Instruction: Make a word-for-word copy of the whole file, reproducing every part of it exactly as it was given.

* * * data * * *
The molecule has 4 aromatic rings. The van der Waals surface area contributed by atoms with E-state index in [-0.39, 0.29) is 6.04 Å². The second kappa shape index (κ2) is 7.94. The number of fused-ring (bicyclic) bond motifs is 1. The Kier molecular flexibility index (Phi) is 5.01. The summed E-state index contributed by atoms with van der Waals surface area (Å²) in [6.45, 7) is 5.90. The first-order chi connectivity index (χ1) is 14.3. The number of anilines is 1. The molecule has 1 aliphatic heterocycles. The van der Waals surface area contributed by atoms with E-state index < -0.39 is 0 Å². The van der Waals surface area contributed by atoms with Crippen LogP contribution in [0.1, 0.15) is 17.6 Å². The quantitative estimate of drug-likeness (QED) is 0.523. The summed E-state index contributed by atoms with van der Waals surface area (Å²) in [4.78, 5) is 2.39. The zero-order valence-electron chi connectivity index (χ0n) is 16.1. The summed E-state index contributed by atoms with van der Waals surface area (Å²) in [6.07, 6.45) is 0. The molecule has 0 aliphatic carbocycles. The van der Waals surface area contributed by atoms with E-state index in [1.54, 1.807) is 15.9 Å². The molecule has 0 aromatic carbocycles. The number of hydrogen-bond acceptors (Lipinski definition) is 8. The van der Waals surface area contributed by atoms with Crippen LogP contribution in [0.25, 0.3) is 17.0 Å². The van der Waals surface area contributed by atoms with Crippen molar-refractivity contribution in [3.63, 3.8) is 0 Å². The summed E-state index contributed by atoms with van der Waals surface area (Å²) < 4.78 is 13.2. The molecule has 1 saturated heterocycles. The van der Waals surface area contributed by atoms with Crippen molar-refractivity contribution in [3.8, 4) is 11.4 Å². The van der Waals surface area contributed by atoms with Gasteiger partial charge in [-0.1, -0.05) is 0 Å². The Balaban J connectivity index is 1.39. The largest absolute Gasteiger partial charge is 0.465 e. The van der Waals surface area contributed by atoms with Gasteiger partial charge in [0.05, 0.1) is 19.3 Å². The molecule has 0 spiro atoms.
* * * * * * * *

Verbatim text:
The molecule has 4 aromatic rings. The van der Waals surface area contributed by atoms with E-state index in [-0.39, 0.29) is 6.04 Å². The second kappa shape index (κ2) is 7.94. The number of fused-ring (bicyclic) bond motifs is 1. The Kier molecular flexibility index (Phi) is 5.01. The summed E-state index contributed by atoms with van der Waals surface area (Å²) in [6.45, 7) is 5.90. The first-order chi connectivity index (χ1) is 14.3. The number of anilines is 1. The molecule has 1 aliphatic heterocycles. The van der Waals surface area contributed by atoms with E-state index < -0.39 is 0 Å². The van der Waals surface area contributed by atoms with Crippen LogP contribution in [0.1, 0.15) is 17.6 Å². The quantitative estimate of drug-likeness (QED) is 0.523. The summed E-state index contributed by atoms with van der Waals surface area (Å²) in [4.78, 5) is 2.39. The zero-order valence-electron chi connectivity index (χ0n) is 16.1. The summed E-state index contributed by atoms with van der Waals surface area (Å²) in [6.07, 6.45) is 0. The molecule has 0 aliphatic carbocycles. The van der Waals surface area contributed by atoms with E-state index in [1.54, 1.807) is 15.9 Å². The molecule has 0 aromatic carbocycles. The number of hydrogen-bond acceptors (Lipinski definition) is 8. The van der Waals surface area contributed by atoms with Crippen LogP contribution in [0.25, 0.3) is 17.0 Å². The van der Waals surface area contributed by atoms with Crippen molar-refractivity contribution in [3.63, 3.8) is 0 Å². The summed E-state index contributed by atoms with van der Waals surface area (Å²) < 4.78 is 13.2. The molecule has 1 saturated heterocycles. The van der Waals surface area contributed by atoms with Crippen molar-refractivity contribution in [3.8, 4) is 11.4 Å². The van der Waals surface area contributed by atoms with Gasteiger partial charge in [-0.1, -0.05) is 0 Å². The Balaban J connectivity index is 1.39. The largest absolute Gasteiger partial charge is 0.465 e. The van der Waals surface area contributed by atoms with Gasteiger partial charge in [0.05, 0.1) is 19.3 Å². The molecule has 0 spiro atoms.